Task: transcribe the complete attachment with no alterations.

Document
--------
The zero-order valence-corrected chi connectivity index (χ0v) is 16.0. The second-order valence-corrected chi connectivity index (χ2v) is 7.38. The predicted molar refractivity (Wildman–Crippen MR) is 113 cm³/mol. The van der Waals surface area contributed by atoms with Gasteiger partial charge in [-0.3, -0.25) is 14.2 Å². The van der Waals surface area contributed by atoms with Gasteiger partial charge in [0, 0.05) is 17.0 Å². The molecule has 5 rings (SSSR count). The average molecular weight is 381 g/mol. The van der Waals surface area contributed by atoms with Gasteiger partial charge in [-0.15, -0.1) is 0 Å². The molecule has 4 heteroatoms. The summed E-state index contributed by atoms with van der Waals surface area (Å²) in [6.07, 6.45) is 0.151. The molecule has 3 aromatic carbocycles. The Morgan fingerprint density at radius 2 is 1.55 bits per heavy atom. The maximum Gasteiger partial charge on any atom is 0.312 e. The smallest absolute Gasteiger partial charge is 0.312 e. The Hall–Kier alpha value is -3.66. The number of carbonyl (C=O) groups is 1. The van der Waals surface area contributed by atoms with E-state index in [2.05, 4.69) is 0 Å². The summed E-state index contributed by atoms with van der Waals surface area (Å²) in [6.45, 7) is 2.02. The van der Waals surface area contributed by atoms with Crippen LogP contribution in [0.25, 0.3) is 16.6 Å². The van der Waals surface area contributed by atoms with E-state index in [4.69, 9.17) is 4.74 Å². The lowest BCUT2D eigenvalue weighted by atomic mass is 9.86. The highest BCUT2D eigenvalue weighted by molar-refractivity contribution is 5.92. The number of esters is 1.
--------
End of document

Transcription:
The zero-order valence-corrected chi connectivity index (χ0v) is 16.0. The second-order valence-corrected chi connectivity index (χ2v) is 7.38. The predicted molar refractivity (Wildman–Crippen MR) is 113 cm³/mol. The van der Waals surface area contributed by atoms with Gasteiger partial charge in [-0.3, -0.25) is 14.2 Å². The van der Waals surface area contributed by atoms with Gasteiger partial charge in [0, 0.05) is 17.0 Å². The molecule has 5 rings (SSSR count). The average molecular weight is 381 g/mol. The van der Waals surface area contributed by atoms with Gasteiger partial charge in [-0.15, -0.1) is 0 Å². The molecule has 4 heteroatoms. The summed E-state index contributed by atoms with van der Waals surface area (Å²) in [6.07, 6.45) is 0.151. The molecule has 3 aromatic carbocycles. The Morgan fingerprint density at radius 2 is 1.55 bits per heavy atom. The maximum Gasteiger partial charge on any atom is 0.312 e. The smallest absolute Gasteiger partial charge is 0.312 e. The Hall–Kier alpha value is -3.66. The number of carbonyl (C=O) groups is 1. The van der Waals surface area contributed by atoms with E-state index in [2.05, 4.69) is 0 Å². The summed E-state index contributed by atoms with van der Waals surface area (Å²) in [6.45, 7) is 2.02. The van der Waals surface area contributed by atoms with Crippen LogP contribution in [0.25, 0.3) is 16.6 Å². The van der Waals surface area contributed by atoms with E-state index in [4.69, 9.17) is 4.74 Å². The lowest BCUT2D eigenvalue weighted by atomic mass is 9.86. The highest BCUT2D eigenvalue weighted by molar-refractivity contribution is 5.92. The number of esters is 1.